I recently finished Sylvia Boorstein's little zen book, It's Easier Than You Think, recommended by Julie over at Prarie Thistle. It's only taken me months to get to it, but I absolutely loved it. Sylvia's mind works much like mine; restless and a habitual fretter, illustrated by experiences such as this one:

I am on a street corner in a foreign country where my husband and I have agreed to meet at five o'clock. It is two minutes before the hour. I have the thought, "What if he doesn't arrive in the next two minutes? That will surely mean he has been mugged or even killed! Or held hostage somewhere. Or had a heart attack! I wonder where the American embassy is. If he doesn't arrive, I'll go to the embassy..." This thought takes three seconds, during which time adrenaline fills my body, my heart beats rapidly, and I start to sweat. The adrenaline burst intensifies the worry, and more worries arise: "Who do I know in this country? How can I phone our children?" At five o'clock he arrives. I am relieved, and I am tired.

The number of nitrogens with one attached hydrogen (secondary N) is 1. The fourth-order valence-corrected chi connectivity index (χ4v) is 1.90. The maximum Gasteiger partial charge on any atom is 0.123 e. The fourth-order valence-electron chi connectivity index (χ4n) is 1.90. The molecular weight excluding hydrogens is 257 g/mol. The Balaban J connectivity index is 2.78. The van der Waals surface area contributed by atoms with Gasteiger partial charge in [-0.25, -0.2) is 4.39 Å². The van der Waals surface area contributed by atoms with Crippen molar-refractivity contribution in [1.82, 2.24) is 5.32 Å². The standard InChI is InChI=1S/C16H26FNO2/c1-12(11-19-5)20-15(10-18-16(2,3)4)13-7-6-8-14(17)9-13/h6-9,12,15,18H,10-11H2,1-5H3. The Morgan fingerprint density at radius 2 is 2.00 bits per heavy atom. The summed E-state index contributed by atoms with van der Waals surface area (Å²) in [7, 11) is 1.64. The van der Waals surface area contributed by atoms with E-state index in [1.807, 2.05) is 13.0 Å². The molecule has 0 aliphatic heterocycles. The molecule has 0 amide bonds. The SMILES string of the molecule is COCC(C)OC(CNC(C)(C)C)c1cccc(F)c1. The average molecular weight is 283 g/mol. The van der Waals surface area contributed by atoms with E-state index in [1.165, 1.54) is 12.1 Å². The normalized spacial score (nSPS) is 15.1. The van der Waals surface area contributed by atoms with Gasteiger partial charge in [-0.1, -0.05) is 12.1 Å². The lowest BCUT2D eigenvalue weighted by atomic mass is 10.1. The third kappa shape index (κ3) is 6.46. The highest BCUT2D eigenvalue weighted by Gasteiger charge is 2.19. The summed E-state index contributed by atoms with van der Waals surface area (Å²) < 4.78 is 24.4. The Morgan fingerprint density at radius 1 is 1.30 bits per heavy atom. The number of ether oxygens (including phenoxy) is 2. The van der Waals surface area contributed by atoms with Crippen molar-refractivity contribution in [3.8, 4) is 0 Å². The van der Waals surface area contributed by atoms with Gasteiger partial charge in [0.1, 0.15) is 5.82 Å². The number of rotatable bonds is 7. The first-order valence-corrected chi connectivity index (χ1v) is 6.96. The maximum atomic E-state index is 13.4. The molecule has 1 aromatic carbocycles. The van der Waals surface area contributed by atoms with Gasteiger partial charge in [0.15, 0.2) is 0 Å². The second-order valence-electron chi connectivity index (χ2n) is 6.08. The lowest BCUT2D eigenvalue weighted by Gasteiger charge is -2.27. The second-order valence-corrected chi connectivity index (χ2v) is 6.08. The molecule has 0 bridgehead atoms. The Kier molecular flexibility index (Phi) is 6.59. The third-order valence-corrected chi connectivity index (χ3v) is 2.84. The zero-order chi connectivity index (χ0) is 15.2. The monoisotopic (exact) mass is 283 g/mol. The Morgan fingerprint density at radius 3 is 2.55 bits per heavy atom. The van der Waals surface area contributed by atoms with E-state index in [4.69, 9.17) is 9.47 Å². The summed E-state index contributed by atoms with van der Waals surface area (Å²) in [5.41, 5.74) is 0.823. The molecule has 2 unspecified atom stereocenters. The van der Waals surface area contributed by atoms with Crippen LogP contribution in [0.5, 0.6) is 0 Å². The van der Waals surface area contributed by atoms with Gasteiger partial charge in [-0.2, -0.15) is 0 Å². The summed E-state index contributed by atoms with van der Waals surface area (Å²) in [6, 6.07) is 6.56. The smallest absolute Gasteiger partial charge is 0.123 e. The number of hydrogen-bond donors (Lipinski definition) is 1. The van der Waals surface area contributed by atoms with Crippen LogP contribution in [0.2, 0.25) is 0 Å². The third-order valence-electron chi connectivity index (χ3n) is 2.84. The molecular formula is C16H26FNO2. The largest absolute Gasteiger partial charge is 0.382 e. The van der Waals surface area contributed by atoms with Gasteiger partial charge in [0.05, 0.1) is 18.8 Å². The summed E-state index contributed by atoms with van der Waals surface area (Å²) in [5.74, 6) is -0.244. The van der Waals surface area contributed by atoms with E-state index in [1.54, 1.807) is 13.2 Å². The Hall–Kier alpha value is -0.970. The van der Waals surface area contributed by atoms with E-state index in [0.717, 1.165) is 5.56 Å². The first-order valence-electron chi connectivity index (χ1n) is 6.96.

I had to laugh, because I did this years ago when the kids were little and we were hiking Montezuma's Castle in Arizona. I have a vertigo-inducing fear of heights, and the descent to the cliff dwellings consisted of a narrow path protected by a few scattered patches of railing (or was it ropes?). I made it down a few feet before the dizziness kicked in, and decided to take our youngest daughter (not yet two) back up while Hubs took the older kids to the site.

And wouldn't you know it, daughter dearest decided to struggle in my arms, wanting to walk by herself, right as we passed the unprotected patches of the trail, and I was sure we would both plummet to our deaths in the struggle, with my last view of her glaring in protest (apparently, the Sinaqua Indian tribe wouldn't be the only ones who mysteriously disappeared here).